2.4.2. Manual PCH processing

You can specify the filename and location of PCH files, and the parts of a header file that are subject to PCH processing.

Specifying a PCH filename and location

You can specify the filename and location of the PCH file using the following command-line options:

  • --create_pch=filename

  • --use_pch=filename

  • --pch_dir=directory

If you use either --create_pch or --use_pch with the --pch_dir option, the indicated filename is appended to the directory name, unless the filename is an absolute path name.

Ordering PCH command-line options

The compiler cannot use these three options together on the same command line. If more than one of these options is specified, the following rule applies:

  • --use_pch takes precedence over --pch

  • --create_pch takes precedence over all other PCH options.

Most of the features of automatic PCH processing apply to one or other of these modes. For example, header stop points and PCH file applicability are determined in the same way.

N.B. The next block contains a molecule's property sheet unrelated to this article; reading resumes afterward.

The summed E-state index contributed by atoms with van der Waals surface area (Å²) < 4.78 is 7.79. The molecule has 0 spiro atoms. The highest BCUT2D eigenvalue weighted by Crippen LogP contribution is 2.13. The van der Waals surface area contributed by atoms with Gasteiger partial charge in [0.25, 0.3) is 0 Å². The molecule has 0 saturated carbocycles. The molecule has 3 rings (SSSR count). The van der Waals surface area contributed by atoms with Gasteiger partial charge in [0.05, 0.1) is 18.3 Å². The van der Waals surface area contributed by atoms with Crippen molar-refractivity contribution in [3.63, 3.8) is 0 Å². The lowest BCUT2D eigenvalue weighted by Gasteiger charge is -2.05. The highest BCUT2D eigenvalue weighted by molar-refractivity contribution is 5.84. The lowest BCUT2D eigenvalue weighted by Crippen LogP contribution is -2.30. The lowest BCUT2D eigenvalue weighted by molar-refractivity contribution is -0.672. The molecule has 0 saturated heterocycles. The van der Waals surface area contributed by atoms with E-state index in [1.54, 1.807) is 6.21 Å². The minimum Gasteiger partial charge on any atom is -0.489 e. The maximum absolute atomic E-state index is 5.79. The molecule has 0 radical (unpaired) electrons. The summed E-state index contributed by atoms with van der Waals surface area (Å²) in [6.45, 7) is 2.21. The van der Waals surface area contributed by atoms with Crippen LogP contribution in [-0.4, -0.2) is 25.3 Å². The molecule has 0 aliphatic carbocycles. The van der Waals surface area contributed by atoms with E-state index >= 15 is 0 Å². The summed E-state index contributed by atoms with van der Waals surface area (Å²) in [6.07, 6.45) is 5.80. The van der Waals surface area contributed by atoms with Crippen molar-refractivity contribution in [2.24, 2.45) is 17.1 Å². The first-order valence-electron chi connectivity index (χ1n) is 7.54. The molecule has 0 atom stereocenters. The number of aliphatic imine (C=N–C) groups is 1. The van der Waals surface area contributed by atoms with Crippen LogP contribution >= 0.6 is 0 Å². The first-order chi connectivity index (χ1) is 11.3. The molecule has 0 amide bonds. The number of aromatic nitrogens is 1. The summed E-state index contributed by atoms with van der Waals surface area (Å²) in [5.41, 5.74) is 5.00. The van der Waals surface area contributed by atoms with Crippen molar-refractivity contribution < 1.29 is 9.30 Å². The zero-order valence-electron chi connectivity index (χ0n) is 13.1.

Controlling PCH processing

You can specify that parts of a header file are subject to PCH processing using the following pragmas:

  • Insert a manual header stop point using the #pragma hdrstop directive in the primary source file before the first token that does not belong to a preprocessing directive.

    This enables you to specify where the set of header files that is subject to precompilation ends. For example,

    #include "xxx.h"
    #include "yyy.h"
    #pragma hdrstop
    #include "zzz.h"

    In this example, the PCH file includes the processing state for xxx.h and yyy.h but not for zzz.h. This is useful if you decide that the information following the #pragma hdrstop does not justify the creation of another PCH file.

  • Use the #pragma no_pch directive to suppress PCH processing for a source file.


You can use these pragmas even if you are using automatic PCH processing.

See Pragmas for more information.

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